If you enjoy natural elements, a strong, clean, linear look and informal style of decor, then a Mission style home may be the perfect choice.
A love of wood furnishings is also high on the list for this look, which is often called Arts and Crafts decor.
The two styles are very similar and share historical roots. A desire for a simpler and less ornate philosophy of decorating (enough of the Victorian curves, ruffles, swags and over-the-top finishes!) was the foundation and inspiration for mission style decor.
First, a little bit of history.
The Arts and Crafts movement emerged from England in the late 19th century. Workers with trades such as carpenters, glass workers and carvers found that their skills were no longer required as the Industrial Revolution took hold. So they began to use their abilities to craft furniture that was well designed and hand produced.
Today, the art of creating mission style furniture remains a highly regarded skill, and many of the original methods are still employed, including the use of quarter-sawn white oak that is cut, sanded, fitted, and joined by hand.
By the early 20th century this style found its way to North America and earned the name of Mission style decor.
While there are nuances that distinguish Mission style from Arts and Crafts, mostly in the use of the finishing touches and accents, both rely on heavy use of wood furniture as the foundation of the style as well as simple, clean lines in the design.
Let’s jump forward to current times and discuss how you can create an authentic Mission Style decor in your home.
Case goods are of wood construction, medium finish, linear in design (straight lines), with wood or sometimes glass tops. You won’t see any dainty, knock-me-over-with-a-feather looks here. Solid pieces, each with a presence of their own, characterize mission style decorating.
You’ll often see pieces with square wood spindles, as in the bedroom set pictured above, in this type of decor, and in fact is one of the most distinctive features found.
Each piece may include some interesting angles, but you won’t see much in the way of curvature in the construction.
Hardware such as drawer pulls are most often constructed of iron and may have a hand-forged look.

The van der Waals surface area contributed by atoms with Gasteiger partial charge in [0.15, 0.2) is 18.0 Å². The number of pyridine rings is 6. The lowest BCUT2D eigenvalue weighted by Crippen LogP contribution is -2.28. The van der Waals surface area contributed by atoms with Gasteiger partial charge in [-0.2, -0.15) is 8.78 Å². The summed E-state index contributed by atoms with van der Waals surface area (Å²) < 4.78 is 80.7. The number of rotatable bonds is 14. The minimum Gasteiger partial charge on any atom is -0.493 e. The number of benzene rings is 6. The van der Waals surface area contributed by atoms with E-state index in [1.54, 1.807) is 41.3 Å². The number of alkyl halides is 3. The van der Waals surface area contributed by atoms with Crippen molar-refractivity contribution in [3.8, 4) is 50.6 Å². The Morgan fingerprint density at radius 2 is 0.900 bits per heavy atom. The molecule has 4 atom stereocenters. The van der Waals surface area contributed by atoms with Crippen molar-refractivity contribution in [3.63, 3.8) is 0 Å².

Upholstery may have a wood base and exposed wood arms. Fabric is simple and oftentimes a solid fabric as opposed to busy prints.
The most popular piece of Mission furniture in its day was the Morris chair. It was the first reclining/easy chair and is available in an updated version today, using original craftsmen construction methods if you want an authentic piece.
The color palette of Mission and Arts and Crafts style is natural and found in the colors of nature. Certainly neutrals are in order, with shades of brown, tan and cream finding a place in the room’s decor. Soft shades of tan could be a great choice for wall color.
Shades of green, gold, burnt orange and rusty red would make great accent colors.
However, the overall look of Mission style decorating is not wild and crazy colors, but rather the furnishings themselves that take center stage. Remember...simple, natural styling is the decorative road to travel here.
Window treatments should be simple and functional without an abundance of fabric. Wood blinds, side fabric panels, perhaps a valance...these are all viable options.
Finishing touches would include area rugs, lamps with wood or iron bases and perhaps a beveled glass shade.
Accessory pieces, including artwork, should be kept to a minimum, so don't go overboard and cover every inch of space with nic-nacs or wall art.
Remember that Mission style decorating is meant to respect nature, simple lines and classic colors of the outdoors. Stay true to these simple guidelines and create your own unique Arts and Crafts home.
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